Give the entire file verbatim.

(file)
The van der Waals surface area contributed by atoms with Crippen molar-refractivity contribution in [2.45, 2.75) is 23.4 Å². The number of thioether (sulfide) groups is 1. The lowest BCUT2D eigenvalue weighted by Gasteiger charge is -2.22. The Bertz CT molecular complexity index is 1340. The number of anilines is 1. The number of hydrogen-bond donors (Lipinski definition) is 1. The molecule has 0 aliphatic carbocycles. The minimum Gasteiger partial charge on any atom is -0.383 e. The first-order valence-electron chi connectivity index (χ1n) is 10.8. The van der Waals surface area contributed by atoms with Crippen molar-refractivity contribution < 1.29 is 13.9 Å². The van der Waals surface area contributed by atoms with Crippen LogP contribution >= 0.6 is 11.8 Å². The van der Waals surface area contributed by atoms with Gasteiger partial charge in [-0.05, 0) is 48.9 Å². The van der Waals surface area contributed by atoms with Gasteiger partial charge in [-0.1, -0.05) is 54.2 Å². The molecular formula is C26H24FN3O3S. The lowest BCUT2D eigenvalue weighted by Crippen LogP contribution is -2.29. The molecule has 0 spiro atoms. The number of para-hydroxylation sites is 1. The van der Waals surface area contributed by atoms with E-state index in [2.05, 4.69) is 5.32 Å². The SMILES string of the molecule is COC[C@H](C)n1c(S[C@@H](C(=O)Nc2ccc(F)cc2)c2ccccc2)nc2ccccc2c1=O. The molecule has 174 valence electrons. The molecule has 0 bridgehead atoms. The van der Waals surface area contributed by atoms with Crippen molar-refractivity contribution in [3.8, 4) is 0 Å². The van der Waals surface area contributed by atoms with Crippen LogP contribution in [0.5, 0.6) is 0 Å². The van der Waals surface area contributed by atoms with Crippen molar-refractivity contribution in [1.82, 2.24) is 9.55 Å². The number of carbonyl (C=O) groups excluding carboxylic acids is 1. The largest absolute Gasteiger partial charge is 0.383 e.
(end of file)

The van der Waals surface area contributed by atoms with Crippen molar-refractivity contribution in [2.45, 2.75) is 23.4 Å². The number of thioether (sulfide) groups is 1. The lowest BCUT2D eigenvalue weighted by Gasteiger charge is -2.22. The Bertz CT molecular complexity index is 1340. The number of anilines is 1. The number of hydrogen-bond donors (Lipinski definition) is 1. The molecule has 0 aliphatic carbocycles. The minimum Gasteiger partial charge on any atom is -0.383 e. The first-order valence-electron chi connectivity index (χ1n) is 10.8. The van der Waals surface area contributed by atoms with Crippen molar-refractivity contribution < 1.29 is 13.9 Å². The van der Waals surface area contributed by atoms with Crippen LogP contribution >= 0.6 is 11.8 Å². The van der Waals surface area contributed by atoms with Gasteiger partial charge in [-0.05, 0) is 48.9 Å². The van der Waals surface area contributed by atoms with Gasteiger partial charge in [-0.1, -0.05) is 54.2 Å². The molecular formula is C26H24FN3O3S. The lowest BCUT2D eigenvalue weighted by Crippen LogP contribution is -2.29. The molecule has 0 spiro atoms. The number of para-hydroxylation sites is 1. The van der Waals surface area contributed by atoms with E-state index in [2.05, 4.69) is 5.32 Å². The SMILES string of the molecule is COC[C@H](C)n1c(S[C@@H](C(=O)Nc2ccc(F)cc2)c2ccccc2)nc2ccccc2c1=O. The molecule has 174 valence electrons. The molecule has 0 bridgehead atoms. The van der Waals surface area contributed by atoms with Crippen molar-refractivity contribution in [3.8, 4) is 0 Å². The van der Waals surface area contributed by atoms with Crippen LogP contribution in [0.5, 0.6) is 0 Å². The van der Waals surface area contributed by atoms with Crippen molar-refractivity contribution in [1.82, 2.24) is 9.55 Å². The number of carbonyl (C=O) groups excluding carboxylic acids is 1. The largest absolute Gasteiger partial charge is 0.383 e.